Google has both refreshed and open sourced its Google Update software, which is code-named Omaha. By making the software available under the open source Apache license, developers working on an auto-updater can use Google's code, which also enables Google to publish updates and plug security holes.
"Omaha allows us to add features seamlessly and address any bugs or security problems, all without concern that these updates will disrupt our users," wrote Myles Jordan of Google's software engineering team in a blog post on Friday. "Omaha allowed us to ship 12 versions of Chrome beta in 4 months, without requiring Chrome users to work hard to keep their browsers up to date. Such behavior is very useful for new features, but essential for security vulnerabilities." [ Related: Google cites API deprecation policies for five technologies. | Also, Sun's open source boss slams Google's App Engine Java support. ]
Jordan explained that Google products, including Chrome and Google Earth, all use Google update as a shared infrastructure for keeping products up to date on users' PCs.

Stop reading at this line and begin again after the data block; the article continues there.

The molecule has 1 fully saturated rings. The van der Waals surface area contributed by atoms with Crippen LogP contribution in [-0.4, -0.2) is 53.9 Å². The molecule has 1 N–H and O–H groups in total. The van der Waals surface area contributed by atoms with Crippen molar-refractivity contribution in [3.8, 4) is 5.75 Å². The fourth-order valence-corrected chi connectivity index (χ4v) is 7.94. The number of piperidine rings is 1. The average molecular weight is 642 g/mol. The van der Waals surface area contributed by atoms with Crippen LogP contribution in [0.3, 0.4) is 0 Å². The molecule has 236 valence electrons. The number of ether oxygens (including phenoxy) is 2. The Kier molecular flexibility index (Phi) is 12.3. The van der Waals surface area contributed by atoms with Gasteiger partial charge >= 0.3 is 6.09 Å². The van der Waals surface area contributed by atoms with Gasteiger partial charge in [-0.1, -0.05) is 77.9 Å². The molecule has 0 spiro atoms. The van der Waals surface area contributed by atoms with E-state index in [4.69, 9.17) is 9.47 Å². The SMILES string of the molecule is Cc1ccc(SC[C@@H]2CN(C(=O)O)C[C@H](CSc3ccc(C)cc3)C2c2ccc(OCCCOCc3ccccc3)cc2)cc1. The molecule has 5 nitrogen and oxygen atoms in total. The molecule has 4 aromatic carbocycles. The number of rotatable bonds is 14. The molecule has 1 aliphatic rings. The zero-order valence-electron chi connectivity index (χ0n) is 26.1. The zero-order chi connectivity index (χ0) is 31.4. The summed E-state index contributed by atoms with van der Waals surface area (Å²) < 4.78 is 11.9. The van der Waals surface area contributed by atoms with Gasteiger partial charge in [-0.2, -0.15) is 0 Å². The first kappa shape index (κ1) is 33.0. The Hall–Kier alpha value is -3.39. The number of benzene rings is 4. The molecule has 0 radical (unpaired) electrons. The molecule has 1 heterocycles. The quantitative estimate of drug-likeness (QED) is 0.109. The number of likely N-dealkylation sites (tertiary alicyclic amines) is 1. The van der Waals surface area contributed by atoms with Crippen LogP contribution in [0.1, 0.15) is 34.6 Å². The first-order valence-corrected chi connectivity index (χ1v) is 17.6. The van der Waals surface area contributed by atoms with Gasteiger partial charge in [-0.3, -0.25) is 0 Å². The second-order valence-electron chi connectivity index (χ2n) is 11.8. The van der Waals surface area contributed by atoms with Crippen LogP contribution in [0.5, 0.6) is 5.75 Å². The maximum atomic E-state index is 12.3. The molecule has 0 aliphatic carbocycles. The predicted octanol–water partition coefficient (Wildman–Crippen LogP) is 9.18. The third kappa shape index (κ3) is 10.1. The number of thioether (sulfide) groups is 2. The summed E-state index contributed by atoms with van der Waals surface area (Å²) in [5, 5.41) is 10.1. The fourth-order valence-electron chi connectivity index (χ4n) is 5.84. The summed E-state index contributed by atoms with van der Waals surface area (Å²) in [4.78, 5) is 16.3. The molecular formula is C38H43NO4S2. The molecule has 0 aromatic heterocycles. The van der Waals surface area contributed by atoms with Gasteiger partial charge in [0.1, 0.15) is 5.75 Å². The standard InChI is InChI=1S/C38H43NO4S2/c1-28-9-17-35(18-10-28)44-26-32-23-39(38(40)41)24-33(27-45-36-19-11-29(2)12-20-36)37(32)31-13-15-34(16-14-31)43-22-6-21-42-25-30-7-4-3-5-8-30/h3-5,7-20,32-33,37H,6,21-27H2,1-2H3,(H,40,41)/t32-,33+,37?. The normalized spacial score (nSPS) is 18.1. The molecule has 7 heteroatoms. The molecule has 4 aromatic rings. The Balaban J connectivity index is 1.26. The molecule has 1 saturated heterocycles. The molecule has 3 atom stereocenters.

Sharing the source code will also provide transparency and give users more control over the whole process, Jordan wrote, since Google Update runs behind the scenes on a user PC and there is no easy way to stop it.
"Obviously, we understand that not everyone is both willing and able to read through our code, but we hope that those of you who do will confirm for the rest that Google Update's functionality serves well to keep your software up to date," Jordan added.
Google made the Omaha source code available here as of late last week.
This story, "Google enhances and open sources its Update software" was originally published by InfoWorld.